Wal-Mart Readies Fresh-Food Fight With TargetGreg Quinn
Wal-Mart Stores Inc. plans to expand its fresh-food offerings to every store in Canada from about 50 percent now as it takes on grocer Loblaw Cos. and girds for Target Corp.’s arrival in the country this year.
Wal-Mart will add food sections to stores in Canada’s Maritime provinces this year and plans to increase its food line to as many stores as possible, Shelley Broader, 48, chief executive officer and president of Wal-Mart’s Canadian unit said in an interview yesterday at Bloomberg’s Toronto office.
“The addition of fresh food through supercenters a few years ago has really not only driven our growth trajectory in Canada, but it is really meeting the needs of the consumer base that was under-served,” Broader said. “I would like to put fresh food in every facility that I can.”
The Bentonville, Arkansas-based retailer, said yesterday it will spend C$450 million ($454 million) to build new stores and renovate other locations in Canada, adding at least 37 superstores in the next year to the 379 current locations. Wal-Mart shares fell 14 cents to $69.44 at 9:50 a.m. in New York and are up 14 percent in the past 12 months.
The fresh food expansion allows Wal-Mart to set it apart from Target, which is more focused on clothing and housewares. Target, based in Minneapolis, plans to open about 125 Canadian stores starting in March or April in its first expansion outside the U.S.
“Let’s be honest here, Target is going to take some market share,” said Brian Yarbrough, an analyst at Edward Jones & Co. in St. Louis. The renovations and focus on food help Wal-Mart “differentiate” itself from Target, he said.
Lisa Gibson, a spokeswoman for Target Canada, could not immediately comment on the company’s plans for Canada and competition with Wal-Mart on items such as food.
Target joins a push north by U.S. companies including clothing retailers Express Inc. and J.Crew Group Inc. just as Canada’s economy starts to lag the U.S., and consumer debt levels reach records. Lowe’s Cos Inc., the home-improvement retailer, and Nordstrom Inc., the department store chain, are also expanding in Canada.
The world’s 11th-largest economy grew 0.6 percent in the third quarter, compared with 3.1 percent in the U.S., while the ratio of consumer debt to disposable income reached a record 165 percent, according to Statistics Canada. The growth in household debt has prompted policy makers such as Finance Minister Jim Flaherty to warn Canadians against taking on too much debt.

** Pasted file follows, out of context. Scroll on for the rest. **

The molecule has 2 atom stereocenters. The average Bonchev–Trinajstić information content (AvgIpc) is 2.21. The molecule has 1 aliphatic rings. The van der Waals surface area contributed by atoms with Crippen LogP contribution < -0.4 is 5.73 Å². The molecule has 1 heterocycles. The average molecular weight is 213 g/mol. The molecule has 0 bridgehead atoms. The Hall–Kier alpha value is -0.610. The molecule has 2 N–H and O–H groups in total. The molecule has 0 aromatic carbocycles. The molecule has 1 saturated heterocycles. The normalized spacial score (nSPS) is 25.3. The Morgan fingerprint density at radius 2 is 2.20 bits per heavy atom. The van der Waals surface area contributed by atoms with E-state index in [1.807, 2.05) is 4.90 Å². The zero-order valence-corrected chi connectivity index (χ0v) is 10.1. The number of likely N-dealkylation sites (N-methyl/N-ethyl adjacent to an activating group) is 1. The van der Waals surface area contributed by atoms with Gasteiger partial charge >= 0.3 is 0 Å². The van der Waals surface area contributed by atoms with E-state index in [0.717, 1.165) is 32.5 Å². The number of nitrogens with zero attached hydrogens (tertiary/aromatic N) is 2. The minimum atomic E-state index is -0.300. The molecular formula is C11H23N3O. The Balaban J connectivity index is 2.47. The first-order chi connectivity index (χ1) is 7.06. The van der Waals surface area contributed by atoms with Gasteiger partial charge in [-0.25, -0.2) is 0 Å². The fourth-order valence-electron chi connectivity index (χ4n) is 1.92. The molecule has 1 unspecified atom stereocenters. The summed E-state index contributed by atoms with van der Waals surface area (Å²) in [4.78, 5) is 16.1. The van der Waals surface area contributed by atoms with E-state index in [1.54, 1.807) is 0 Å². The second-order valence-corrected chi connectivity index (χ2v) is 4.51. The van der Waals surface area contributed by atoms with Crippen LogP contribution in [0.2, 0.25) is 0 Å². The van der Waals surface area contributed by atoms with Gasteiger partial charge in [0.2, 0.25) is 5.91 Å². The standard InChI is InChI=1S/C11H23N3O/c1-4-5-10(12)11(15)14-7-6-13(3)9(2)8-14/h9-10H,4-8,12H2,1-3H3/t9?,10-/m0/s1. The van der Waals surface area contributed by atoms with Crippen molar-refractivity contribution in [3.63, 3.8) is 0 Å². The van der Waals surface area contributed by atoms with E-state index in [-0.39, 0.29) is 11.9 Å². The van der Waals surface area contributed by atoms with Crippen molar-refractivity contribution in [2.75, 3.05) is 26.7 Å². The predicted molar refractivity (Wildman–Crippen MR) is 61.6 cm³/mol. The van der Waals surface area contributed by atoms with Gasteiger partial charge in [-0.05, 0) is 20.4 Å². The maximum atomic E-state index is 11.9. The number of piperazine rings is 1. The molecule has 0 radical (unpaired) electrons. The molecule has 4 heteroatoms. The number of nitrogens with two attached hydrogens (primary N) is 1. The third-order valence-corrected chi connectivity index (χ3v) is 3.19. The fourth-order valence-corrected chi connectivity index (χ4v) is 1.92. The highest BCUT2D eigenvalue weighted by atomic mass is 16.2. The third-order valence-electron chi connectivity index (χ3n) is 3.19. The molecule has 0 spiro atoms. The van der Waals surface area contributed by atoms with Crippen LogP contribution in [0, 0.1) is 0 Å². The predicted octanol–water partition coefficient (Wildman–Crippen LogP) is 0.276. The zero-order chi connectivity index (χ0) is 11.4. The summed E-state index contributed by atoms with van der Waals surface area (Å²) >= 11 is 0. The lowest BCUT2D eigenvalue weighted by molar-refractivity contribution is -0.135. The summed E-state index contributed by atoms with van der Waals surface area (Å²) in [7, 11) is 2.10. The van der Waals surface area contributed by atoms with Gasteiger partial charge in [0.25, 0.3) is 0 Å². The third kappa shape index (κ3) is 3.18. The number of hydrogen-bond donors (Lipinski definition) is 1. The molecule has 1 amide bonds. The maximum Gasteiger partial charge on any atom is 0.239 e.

Wal-Mart Canada data show Canadians may be taking heed. The company’s spending power tracker showed that while disposable income per household increased C$96 in November from a year earlier, people devoted the excess cash to savings, Broader said. About eight out of 10 Canadians shop at Wal-Mart now, the CEO said.
“In the more touchy-feely aspects of dealing with our customers they tell us that they are concerned about meeting their budget, that low cost of food is incredibly helpful for them, that they are willing to travel further to get to a store that will provide them with lower-cost basic needs,” said Broader.
Wal-Mart will create more than 7,000 store and construction jobs through the expansion. The company’s 94,000 Canadian employees represents about 4 percent of its workforce and puts it among the top five employers in the country, Broader said. Its staff exceeds the 80,000 employed by Royal Bank of Canada, Canada’s biggest publicly-traded company.
Some of the work may be needed for older stores that don’t have the special equipment needed to sustain a fresh food section, said Kenneth Wong, who teaches marketing at Queen’s University in Kingston, Ontario.
“For everyday items Wal-Mart should be able to offer the best value,” he said, adding, “that’s what I think the renovations are all about.”
Wal-Mart last year had $318 billion of sales in the U.S. or 72 percent of its total, versus $125.9 billion abroad. Sales growth outside the U.S. has been faster, according to data compiled by Bloomberg, with the American growth rate over three years at 1.7 percent and international sales gaining at an 8.4 percent pace.
Wal-Mart has been in Canada since 1994, and has found Canadian shoppers differ from other countries because there is a smaller gap between what they tell retailers they want to buy and what they actually purchase. Even richer Canadians seek out low prices, Broader said.
A basket of groceries costs about 12 percent less at Wal-Mart than grocery stores, Broader said.
“Canadians are also, regardless of income level, very frugal and very value conscious, which isn’t necessarily true in other developed countries.”
Wal-Mart’s strategy isn’t geared toward any single competitor such as Target, Broader said, while making references throughout the interview to focusing on cutting prices.
“Our business has been based on the needs of the consumer and bringing lower prices is what we have always been about,” said Broader, who started the interview by handing out business cards about two-thirds the size regular ones. “Competition is good for the marketplace and competition is good for the customer.”
Broader said the company plans to add “traditional financial services” to the MasterCard it introduced in 2010.
“We will look at the other opportunities that come along with financial services,” Broader said without elaborating.